Where my own hope comes from

A copy of The Way I Was, the autobiography of composer Marvin Hamlisch, recently found its way into my possession. In the last chapter, I discovered that Marvin Hamlisch's work outside movie scores and Broadway included the kind of song I think we all need to hear during this time - primarily because this song has been my own beacon of hope during the lockdown.

Soon after Hamlisch married Terre Blair in 1989, the following happened. We'll let Marvin describe the events:

Terre and I are having breakfast. I'm having carrot juice, oat bran cereal, bran muffins, followed by a daily dose of vitamins served up with a large class of Evian water. (Where's a good deli when you need it?)
Terre is reading the newspaper. She seems to be taken by something and looks up at me with her girlish grin. 
"I know what the world needs," she says.
"I see," I say.
She tells me she's serious. "It's what 'Anatomy of Peace' was all about. It all fits together," she says. She tells me it's in these articles every day. "Look at the Berlin Wall. Look at the collapse of communism. We're actually on our way to becoming a global community." I look at her.
"We need a new kind of song."

"We need an anthem for everyone."
For a moment, I didn't get it, but then, slowly, the idea started growing on me. I liked it. But I couldn't help wondering how any lyricist would react to a phone call from me asking, "Hi, wanna write an anthem today?" Of course, two years ago, I would have never even thought of writing a symphony, so the idea of writing an anthem wasn't as farfetched as it sounded. I called Alan and Marilyn Bergman in Los Angeles. If anyone would understand, they would.
"We'll get back to you," they said. I guess I hadn't set them on fire. But sure enough, two weeks later, they sent me two verses. And the opening line: "If we all sing one song." We started faxing each other, exchanging cassettes, and running up the FedEx bill. From the start, I saw this as a chance to take the message of 'Anatomy of Peace' and extend it vocally into a popular song. The major hurdle to writing an anthem for today is to keep it from sounding overblown, funereal, and predictably old-fashioned. I wanted an anthem that was contemporary and spoke to the times we live in. I wanted to capture the new spirit that came with the end of the Cold War and the triumph of democracy - I had learned from Leonard Bernstein that music must reach out to the political issues of our times. I think I am correct in saying that he felt that any composer who failed to do this was not living up to the true spirit of the gift they had been given. I kept thinking about the lyric from the Bergmans, particularly the line, "Imagine what tomorrow would bring / if we all sing / one song." And that was exactly the challenge. A child in Nigeria should be able to feel the music as their own as much as a child in Tokyo, Moscow, or Prague.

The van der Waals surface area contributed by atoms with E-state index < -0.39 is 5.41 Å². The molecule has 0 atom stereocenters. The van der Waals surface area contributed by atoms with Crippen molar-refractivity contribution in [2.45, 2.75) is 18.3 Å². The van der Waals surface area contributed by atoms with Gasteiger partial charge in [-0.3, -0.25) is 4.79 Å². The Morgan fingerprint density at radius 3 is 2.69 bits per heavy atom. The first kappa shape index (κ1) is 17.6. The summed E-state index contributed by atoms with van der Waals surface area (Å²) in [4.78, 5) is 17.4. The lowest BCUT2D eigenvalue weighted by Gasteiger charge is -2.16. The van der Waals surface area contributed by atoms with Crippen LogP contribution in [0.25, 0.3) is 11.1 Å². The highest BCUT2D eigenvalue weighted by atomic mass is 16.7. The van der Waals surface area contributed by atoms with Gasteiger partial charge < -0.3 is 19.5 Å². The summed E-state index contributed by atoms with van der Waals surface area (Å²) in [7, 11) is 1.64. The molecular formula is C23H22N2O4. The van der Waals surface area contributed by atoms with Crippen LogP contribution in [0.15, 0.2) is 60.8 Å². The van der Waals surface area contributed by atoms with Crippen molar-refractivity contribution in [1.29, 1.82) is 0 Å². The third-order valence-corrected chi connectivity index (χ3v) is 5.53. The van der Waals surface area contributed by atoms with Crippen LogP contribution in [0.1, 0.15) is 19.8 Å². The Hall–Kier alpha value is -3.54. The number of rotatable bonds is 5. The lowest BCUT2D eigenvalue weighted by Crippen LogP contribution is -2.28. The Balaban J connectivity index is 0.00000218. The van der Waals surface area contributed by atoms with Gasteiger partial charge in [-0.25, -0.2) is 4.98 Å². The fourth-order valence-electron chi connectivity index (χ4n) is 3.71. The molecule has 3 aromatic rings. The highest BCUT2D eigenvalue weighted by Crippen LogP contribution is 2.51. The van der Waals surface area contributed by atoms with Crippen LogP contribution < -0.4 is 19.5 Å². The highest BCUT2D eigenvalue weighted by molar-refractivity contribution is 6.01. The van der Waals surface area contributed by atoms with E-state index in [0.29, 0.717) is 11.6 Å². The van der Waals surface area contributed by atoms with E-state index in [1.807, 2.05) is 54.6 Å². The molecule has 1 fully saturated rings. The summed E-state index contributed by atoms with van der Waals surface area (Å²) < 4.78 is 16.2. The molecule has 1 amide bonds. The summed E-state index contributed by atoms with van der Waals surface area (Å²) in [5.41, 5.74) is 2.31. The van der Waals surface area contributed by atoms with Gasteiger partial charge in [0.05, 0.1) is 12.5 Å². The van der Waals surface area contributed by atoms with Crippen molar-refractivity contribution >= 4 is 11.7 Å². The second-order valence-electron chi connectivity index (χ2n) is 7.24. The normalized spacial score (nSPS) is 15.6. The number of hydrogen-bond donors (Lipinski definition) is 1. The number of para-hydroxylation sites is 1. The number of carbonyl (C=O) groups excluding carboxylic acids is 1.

I actually saw this come true. In 1990, "One Song" had its premiere at Carnegie Hall with Barbara Cook as soloist accompanied by the United Nations Children's Chorus, dressed in their native garb, representing more than 52 of the nations of the world. The following day, the Bergmans called. They had heard how well our song had gone over. 
"Marvin, we've got to take this further. I think this is for Quincy Jones."
We knew how committed he was to world unity. If he wasn't interested, he would tell us right away. If he wasn't, he wouldn't lie about it. That much is sure about Quincy. I sent him a tape. About two weeks later, he called me: "Marvin, this is the right song for the right time. But you have to be patient. 'One Song' needs international exposure. And I've just got to find the right venue, which could take some time. Don't worry, I won't let you down."
And Quincy, bless him, came through. He brought "One Song" to the 1992 Olympics in Barcelona. It was heard by over one billion people.

As a lover of any song calling for world unity, I looked up "One Song" and it was better than I thought it would be. This was in early February. But it was not until March, and the beginning of the lockdown, did I find in "One Song" the hope I needed to feel during this seemingly hopeless time. I realized that perfect strangers were bonding together in kindness in a way that I had never seen because of the collective tribulation of the coronavirus lockdown. I also realized that this kindness would carry beyond the lockdown - and once again bring us closer to being a global community. Perhaps even closer than in 1991.

As mentioned in an earlier post, I believe the light at the end of the tunnel is even brighter than simple relief.

This is why:
Imagine what the world will be like when the lockdown is over...if we all sing one song.

CLOSING QUESTION (Leave your answers in the comments)

Has there been a single work of media in particular that makes you hopeful during this time?

The most important part of reading 
The Corona Light is to pay it forward - by literally forwarding! Let's bring inspiration, hope, and empowerment to as many people as we can!